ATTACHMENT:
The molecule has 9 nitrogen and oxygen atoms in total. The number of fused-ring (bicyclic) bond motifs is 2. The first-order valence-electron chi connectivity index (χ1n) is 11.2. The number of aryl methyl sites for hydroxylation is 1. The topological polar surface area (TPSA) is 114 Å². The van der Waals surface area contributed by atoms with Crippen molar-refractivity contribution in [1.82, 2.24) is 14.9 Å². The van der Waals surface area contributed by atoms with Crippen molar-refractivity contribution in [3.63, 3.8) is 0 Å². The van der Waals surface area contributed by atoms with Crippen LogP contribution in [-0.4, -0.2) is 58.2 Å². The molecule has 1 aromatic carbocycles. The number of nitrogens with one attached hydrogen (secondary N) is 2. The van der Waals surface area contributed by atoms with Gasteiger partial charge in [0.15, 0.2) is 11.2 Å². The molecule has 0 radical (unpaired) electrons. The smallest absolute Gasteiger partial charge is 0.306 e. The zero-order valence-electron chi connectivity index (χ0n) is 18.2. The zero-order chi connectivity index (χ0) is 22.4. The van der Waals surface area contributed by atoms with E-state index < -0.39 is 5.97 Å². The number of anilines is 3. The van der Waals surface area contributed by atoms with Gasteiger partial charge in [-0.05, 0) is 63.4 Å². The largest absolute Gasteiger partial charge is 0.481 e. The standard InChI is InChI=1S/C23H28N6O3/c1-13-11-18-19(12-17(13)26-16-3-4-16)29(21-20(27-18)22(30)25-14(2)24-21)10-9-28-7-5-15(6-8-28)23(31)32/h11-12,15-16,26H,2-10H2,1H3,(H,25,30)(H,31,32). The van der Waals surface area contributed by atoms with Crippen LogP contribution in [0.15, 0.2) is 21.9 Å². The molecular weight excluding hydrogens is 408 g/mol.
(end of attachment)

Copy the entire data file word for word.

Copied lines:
The molecule has 9 nitrogen and oxygen atoms in total. The number of fused-ring (bicyclic) bond motifs is 2. The first-order valence-electron chi connectivity index (χ1n) is 11.2. The number of aryl methyl sites for hydroxylation is 1. The topological polar surface area (TPSA) is 114 Å². The van der Waals surface area contributed by atoms with Crippen molar-refractivity contribution in [1.82, 2.24) is 14.9 Å². The van der Waals surface area contributed by atoms with Crippen molar-refractivity contribution in [3.63, 3.8) is 0 Å². The van der Waals surface area contributed by atoms with Crippen LogP contribution in [-0.4, -0.2) is 58.2 Å². The molecule has 1 aromatic carbocycles. The number of nitrogens with one attached hydrogen (secondary N) is 2. The van der Waals surface area contributed by atoms with Gasteiger partial charge in [0.15, 0.2) is 11.2 Å². The molecule has 0 radical (unpaired) electrons. The smallest absolute Gasteiger partial charge is 0.306 e. The zero-order valence-electron chi connectivity index (χ0n) is 18.2. The zero-order chi connectivity index (χ0) is 22.4. The van der Waals surface area contributed by atoms with E-state index < -0.39 is 5.97 Å². The number of anilines is 3. The van der Waals surface area contributed by atoms with Gasteiger partial charge in [-0.05, 0) is 63.4 Å². The largest absolute Gasteiger partial charge is 0.481 e. The standard InChI is InChI=1S/C23H28N6O3/c1-13-11-18-19(12-17(13)26-16-3-4-16)29(21-20(27-18)22(30)25-14(2)24-21)10-9-28-7-5-15(6-8-28)23(31)32/h11-12,15-16,26H,2-10H2,1H3,(H,25,30)(H,31,32). The van der Waals surface area contributed by atoms with Crippen LogP contribution in [0.15, 0.2) is 21.9 Å². The molecular weight excluding hydrogens is 408 g/mol.